Saint Brandan sails the northern main;
The brotherhood of saints are glad.
He greets them once, he sails again;
So late!—such storms!—The Saint is mad!

He heard, across the howling seas,
Chime convent-bells on wintry nights;
He saw, on spray-swept Hebrides,
Twinkle the monastery-lights;

But north, still north, Saint Brandan steer'd—
And now no bells, no convents more!
The hurtling Polar lights are near'd,
The sea without a human shore.

At last—(it was the Christmas night;
Stars shone after a day of storm)—
He sees float past an iceberg white,
And on it—Christ!—a living form.

That furtive mien, that scowling eye,
Of hair that red and tufted fell—
It is—Oh, where shall Brandan fly?—
The traitor Judas, out of hell!

Palsied with terror, Brandan sate;
The moon was bright, the iceberg near.
He hears a voice sigh humbly: "Wait!
By high permission I am here.

"One moment wait, thou holy man
On earth my crime, my death, they knew;
My name is under all men's ban—
Ah, tell them of my respite too!

"Tell them, one blessed Christmas-night—
(It was the first after I came,
Breathing self-murder, frenzy, spite,
To rue my guilt in endless flame)—

"I felt, as I in torment lay
'Mid the souls plagued by heavenly power,
An angel touch my arm, and say:
Go hence, and cool thyself an hour!

"'Ah, whence this mercy, Lord?' I said.
The Leper recollect, said he,
Who ask'd the passers-by for aid,
In Joppa, and thy charity.

"Then I remember'd how I went,
In Joppa, through the public street,
One morn when the sirocco spent
Its storms of dust with burning heat;

"And in the street a leper sate,
Shivering with fever, naked, old;
Sand raked his sores from heel to pate,
The hot wind fever'd him five-fold.

"He gazed upon me as I pass'd
And murmur'd: Help me, or I die!—
To the poor wretch my cloak I cast,
Saw him look eased, and hurried by.

"Oh, Brandan, think what grace divine,
What blessing must full goodness shower,
When fragment of it small, like mine,
Hath such inestimable power!

"Well-fed, well-clothed, well-friended, I
Did that chance act of good, that one!
Then went my way to kill and lie—
Forgot my good as soon as done.

"That germ of kindness, in the womb
Of mercy caught, did not expire;
Outlives my guilt, outlives my doom,
And friends me in the pit of fire.

"Once every year, when carols wake,
On earth, the Christmas-night's repose,
Arising from the sinner's lake,
I journey to these healing snows.

"I stanch with ice my burning breast,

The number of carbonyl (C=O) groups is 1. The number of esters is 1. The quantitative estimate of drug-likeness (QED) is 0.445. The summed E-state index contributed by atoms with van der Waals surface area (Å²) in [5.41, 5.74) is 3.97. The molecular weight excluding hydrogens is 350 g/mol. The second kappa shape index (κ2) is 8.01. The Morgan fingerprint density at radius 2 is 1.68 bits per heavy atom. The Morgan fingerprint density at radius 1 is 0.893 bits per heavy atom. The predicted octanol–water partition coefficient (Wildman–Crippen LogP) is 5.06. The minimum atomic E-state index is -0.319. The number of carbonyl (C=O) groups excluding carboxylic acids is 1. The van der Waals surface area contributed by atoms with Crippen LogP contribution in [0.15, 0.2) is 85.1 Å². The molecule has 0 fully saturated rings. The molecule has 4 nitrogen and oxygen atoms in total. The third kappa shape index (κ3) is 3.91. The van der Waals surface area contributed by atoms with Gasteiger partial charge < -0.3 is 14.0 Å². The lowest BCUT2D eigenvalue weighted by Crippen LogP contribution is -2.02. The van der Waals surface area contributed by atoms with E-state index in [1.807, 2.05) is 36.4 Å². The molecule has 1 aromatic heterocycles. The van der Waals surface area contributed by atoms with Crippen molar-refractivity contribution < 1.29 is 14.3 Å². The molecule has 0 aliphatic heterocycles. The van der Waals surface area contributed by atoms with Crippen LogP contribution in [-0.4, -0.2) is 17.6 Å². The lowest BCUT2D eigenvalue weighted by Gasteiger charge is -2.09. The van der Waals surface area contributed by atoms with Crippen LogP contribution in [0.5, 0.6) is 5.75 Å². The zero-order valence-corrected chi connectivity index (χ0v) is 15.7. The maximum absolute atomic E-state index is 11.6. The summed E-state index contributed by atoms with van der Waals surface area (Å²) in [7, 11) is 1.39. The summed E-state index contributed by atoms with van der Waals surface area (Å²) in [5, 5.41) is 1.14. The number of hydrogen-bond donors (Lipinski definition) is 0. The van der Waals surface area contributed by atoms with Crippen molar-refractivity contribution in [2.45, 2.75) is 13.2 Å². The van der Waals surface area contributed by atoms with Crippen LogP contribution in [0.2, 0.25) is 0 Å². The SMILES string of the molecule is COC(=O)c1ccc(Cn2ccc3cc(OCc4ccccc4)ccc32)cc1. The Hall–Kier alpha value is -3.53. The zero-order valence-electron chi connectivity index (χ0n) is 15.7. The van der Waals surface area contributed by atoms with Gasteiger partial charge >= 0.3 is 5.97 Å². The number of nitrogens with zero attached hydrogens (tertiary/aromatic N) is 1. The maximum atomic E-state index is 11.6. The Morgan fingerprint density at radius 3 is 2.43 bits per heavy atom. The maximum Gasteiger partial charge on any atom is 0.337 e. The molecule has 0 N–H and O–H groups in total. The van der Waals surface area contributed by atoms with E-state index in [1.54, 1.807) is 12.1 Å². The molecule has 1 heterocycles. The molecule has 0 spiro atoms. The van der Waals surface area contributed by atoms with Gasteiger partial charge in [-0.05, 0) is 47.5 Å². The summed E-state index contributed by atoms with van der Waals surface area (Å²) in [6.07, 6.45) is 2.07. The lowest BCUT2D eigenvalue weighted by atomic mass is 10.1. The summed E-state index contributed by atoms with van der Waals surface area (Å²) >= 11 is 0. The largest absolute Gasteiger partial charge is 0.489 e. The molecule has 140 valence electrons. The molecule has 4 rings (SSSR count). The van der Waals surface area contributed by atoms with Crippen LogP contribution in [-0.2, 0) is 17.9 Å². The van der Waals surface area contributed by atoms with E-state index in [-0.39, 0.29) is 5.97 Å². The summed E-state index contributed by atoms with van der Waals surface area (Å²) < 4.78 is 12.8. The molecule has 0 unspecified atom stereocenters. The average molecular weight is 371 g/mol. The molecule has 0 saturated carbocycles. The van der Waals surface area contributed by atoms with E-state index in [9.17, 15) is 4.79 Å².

With silence balm my whirling brain.
Oh, Brandan! to this hour of rest
That Joppan leper's ease was pain."—

Tears started to Saint Brandan's eyes;
He bow'd his head, he breathed a prayer—
Then look'd, and lo, the frosty skies!
The iceberg, and no Judas there!


Blogger Deacon Denny said...

Wow -- it's been years since I've read that poem, and I certainly notice a lot more in it now than I ever did before.

I did a fair amount of study on "The Gospel of Judas" last year, in the publicity fostered by the National Geographic piece. I was under-whelmed. However, the main idea -- that Judas was a hero, the only follower of Jesus strong enough to betray him -- is a good one, though done far better (with much more of a sense of high drama) in "The Last Temptation of Christ."

Thanks for the post, Crystal.

1:14 AM  
Blogger crystal said...


I remember the gospel of Judas furor last year ... I did a few posts on it. It wastoo gnostic for me :-)

The Last Temptation of Christ - that was a pretty good movie. I think I read that the author of the book from which it was adapted got excommunicated - ouch!

1:58 AM  
Blogger Liam said...

I don't know if every miracle in the Bible actually happened, but if Jesus was God, why not? There are a lot of people who want to turn him into nothing more than a wise teacher, but for me the Incarnation is central -- otherwise there's an unbridgeable gulf between earth and heaven.

6:07 AM  
Blogger crystal said...

Hi Liam ... thatt sums up my view also.

11:44 AM  
Blogger Cura Animarum said...

I think God knows that every now and then we need a miracle or two just to keep us going. But for that what would the poets dream or romantics pine for?

2:09 PM  
Blogger crystal said...

Hi Cura,

sometimes I feel almost guilty for wanting miracles to be true ... not sure where that comes from.

5:27 PM